Awakening to our real nature answers the question: “Who/what am I?” It means discovering that we are not the mind, nor the body. We are not our emotions, nor our memories. We are not our family or material possessions. We are not our roles or career. We are not the world out there or the world in here. We experience all these things, we witness them, but we are not them. In truth, we are raw subjectivity. We are conscious awareness – pure, luminous, unlimited, undisturbed knowingness – the screen on which every experience takes place. Said another way, we are That timeless presence which exists prior to all things, gives rise to all things, is common to all things, and never changes. Therefore, while our true being has no form, paradoxically it is also all forms.

Awakening means letting go of who we think we are to realize who we really are. To step into our true Self, we must step out of the false belief that we are an ego identified with a body-mind attached to a personal narrative. We must emerge from our temporary cocoon as a separate self to grasp our true being as universal spirit. We must wake up to the fact that we are not a wave in the ocean, but the ocean itself.

Awakening by any other name

Awakening has many synonyms, each a variation on a theme. Words like Self-Realization, Enlightenment, God-Realization, Nirvana, Moksha, and Liberation are just a few of the most common ones. Some terms carry a religious tone and others don’t, but all point to the same essential meaning. Virtually every culture in the world expresses this eternal Truth in its own manner, whether through religion, mythology, philosophy, or by the lived examples of spiritual luminaries throughout history.

When discussing this, I generally prefer the word “awakening” due to its benign connotation. It doesn’t carry much baggage and the metaphor of “waking up” from a dream is an apt descriptor of what it feels like to awaken. It’s important to point to it somehow, even though no words can truly capture it.

The awakened perspective

Realizing one’s intrinsic nature as the ground of being brings a sense of unity. Internal and external distinctions dissolve into a single contextual field of Love. We experience our wholeness and interconnectedness with life. Perception through the physical senses does not change after awakening, but intuitively there arises a direct, transparent knowing that everything is One. From this vantage point, life is simple, wondrous, and joyful.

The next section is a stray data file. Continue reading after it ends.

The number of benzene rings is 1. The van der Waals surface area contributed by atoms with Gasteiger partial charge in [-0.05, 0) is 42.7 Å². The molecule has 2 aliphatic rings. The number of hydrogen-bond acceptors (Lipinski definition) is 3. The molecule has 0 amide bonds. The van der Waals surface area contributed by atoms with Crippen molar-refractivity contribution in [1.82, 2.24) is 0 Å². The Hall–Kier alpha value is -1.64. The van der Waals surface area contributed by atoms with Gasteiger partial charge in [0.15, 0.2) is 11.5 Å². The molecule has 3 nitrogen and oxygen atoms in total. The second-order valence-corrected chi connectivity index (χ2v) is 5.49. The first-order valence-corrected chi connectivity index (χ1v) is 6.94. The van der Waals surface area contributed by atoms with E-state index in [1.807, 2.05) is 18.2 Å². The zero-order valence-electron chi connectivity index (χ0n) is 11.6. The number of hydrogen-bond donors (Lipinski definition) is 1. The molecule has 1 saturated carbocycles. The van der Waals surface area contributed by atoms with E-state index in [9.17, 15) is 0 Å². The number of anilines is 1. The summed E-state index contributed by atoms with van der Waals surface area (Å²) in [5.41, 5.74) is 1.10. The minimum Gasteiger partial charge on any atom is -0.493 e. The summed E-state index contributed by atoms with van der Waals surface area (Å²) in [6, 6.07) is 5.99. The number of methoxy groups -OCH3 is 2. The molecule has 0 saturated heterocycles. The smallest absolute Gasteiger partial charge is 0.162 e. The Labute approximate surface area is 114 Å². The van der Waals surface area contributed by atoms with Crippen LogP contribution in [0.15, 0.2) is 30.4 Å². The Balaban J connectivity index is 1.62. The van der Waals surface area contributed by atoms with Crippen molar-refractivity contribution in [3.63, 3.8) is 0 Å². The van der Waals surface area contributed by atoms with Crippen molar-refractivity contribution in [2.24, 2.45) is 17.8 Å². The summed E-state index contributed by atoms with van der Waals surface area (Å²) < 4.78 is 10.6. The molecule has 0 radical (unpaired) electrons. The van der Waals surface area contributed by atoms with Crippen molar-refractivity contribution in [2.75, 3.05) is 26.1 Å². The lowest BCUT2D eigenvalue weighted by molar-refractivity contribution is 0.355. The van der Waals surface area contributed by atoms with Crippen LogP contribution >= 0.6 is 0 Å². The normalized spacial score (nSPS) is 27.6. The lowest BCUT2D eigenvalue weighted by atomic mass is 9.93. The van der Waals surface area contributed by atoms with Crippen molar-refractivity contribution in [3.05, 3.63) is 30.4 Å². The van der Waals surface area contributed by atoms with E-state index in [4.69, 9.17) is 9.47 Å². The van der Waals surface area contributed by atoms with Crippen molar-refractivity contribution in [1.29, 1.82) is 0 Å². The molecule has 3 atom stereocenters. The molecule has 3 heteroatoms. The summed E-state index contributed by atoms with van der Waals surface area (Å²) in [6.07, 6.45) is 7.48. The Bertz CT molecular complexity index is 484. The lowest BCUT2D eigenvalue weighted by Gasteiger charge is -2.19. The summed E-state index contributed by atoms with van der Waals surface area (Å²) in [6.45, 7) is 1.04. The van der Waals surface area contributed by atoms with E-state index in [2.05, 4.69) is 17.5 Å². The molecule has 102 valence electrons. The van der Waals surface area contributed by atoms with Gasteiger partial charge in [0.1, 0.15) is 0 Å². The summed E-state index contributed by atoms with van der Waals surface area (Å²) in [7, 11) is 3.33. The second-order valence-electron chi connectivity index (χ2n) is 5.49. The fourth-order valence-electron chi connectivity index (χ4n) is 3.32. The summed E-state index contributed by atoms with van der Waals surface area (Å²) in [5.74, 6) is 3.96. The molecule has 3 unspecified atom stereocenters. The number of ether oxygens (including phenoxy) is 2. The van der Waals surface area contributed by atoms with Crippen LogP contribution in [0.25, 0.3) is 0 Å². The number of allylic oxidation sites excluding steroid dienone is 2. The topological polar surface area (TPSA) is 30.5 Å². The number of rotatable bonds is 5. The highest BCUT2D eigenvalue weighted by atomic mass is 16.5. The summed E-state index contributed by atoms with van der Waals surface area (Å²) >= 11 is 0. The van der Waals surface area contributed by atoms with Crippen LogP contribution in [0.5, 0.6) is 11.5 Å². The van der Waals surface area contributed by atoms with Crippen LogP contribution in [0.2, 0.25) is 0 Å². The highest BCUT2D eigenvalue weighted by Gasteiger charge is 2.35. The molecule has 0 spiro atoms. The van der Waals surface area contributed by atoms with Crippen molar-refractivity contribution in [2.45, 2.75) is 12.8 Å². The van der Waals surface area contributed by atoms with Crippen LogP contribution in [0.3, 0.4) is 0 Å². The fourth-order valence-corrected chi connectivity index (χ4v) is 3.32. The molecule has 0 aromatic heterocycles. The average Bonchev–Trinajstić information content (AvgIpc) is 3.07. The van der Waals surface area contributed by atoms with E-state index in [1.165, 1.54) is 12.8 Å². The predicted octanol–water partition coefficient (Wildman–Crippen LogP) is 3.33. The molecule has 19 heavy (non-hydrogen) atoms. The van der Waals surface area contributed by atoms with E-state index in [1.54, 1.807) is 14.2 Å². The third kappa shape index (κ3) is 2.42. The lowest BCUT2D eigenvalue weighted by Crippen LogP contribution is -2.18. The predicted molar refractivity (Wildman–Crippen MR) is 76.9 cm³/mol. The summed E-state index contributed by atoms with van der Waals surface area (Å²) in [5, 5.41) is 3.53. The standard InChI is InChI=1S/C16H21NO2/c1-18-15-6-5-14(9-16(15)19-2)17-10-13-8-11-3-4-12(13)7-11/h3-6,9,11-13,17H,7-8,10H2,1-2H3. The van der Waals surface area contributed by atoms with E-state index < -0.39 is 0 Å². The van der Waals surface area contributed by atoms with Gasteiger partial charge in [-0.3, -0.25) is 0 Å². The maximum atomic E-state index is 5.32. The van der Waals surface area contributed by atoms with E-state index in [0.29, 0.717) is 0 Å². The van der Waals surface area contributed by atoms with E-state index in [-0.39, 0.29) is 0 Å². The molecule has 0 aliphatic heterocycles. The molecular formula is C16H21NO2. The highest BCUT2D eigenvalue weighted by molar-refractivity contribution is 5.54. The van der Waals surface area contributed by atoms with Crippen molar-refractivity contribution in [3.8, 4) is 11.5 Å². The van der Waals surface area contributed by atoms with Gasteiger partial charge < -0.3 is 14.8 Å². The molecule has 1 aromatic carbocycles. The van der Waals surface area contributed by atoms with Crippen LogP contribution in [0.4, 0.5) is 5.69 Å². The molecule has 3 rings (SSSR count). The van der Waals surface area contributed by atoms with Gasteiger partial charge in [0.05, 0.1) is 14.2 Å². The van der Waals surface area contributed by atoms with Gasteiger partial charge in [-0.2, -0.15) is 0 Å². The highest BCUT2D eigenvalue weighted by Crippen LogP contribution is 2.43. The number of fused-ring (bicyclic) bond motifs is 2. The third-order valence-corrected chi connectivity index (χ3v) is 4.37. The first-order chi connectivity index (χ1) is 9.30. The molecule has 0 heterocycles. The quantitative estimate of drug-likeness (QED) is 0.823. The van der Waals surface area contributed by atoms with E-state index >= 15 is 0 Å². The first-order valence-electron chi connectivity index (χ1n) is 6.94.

Being awake means there is no confusion about who we are, why we’re here, or where we stand in the grand scheme of things. We see at once that we are both nothing and everything. We understand that no event in our lives can add to or take away from us. We are at ease, at peace with however life unfolds. This is the end of suffering, since we no longer resist What Is or identify with the part of us that can and does suffer. It is the end of psychological fear because we no longer believe that we are a limited ego that is separate from others and the world. Importantly, this way of seeing is not simply another belief system. Instead, it is one’s direct experience when all belief systems have been transcended.

When we are awake, we are fully present in the moment rather than mentally stuck in the past or fixated on the future. Generally without thought, actions arise spontaneously from a loving center and are in sync with what is called for in each moment. Life takes on a seamless dynamic flow.

…continued in Part 2…

Luminous beings are we, not this crude matter.
~ Jedi Master Yoda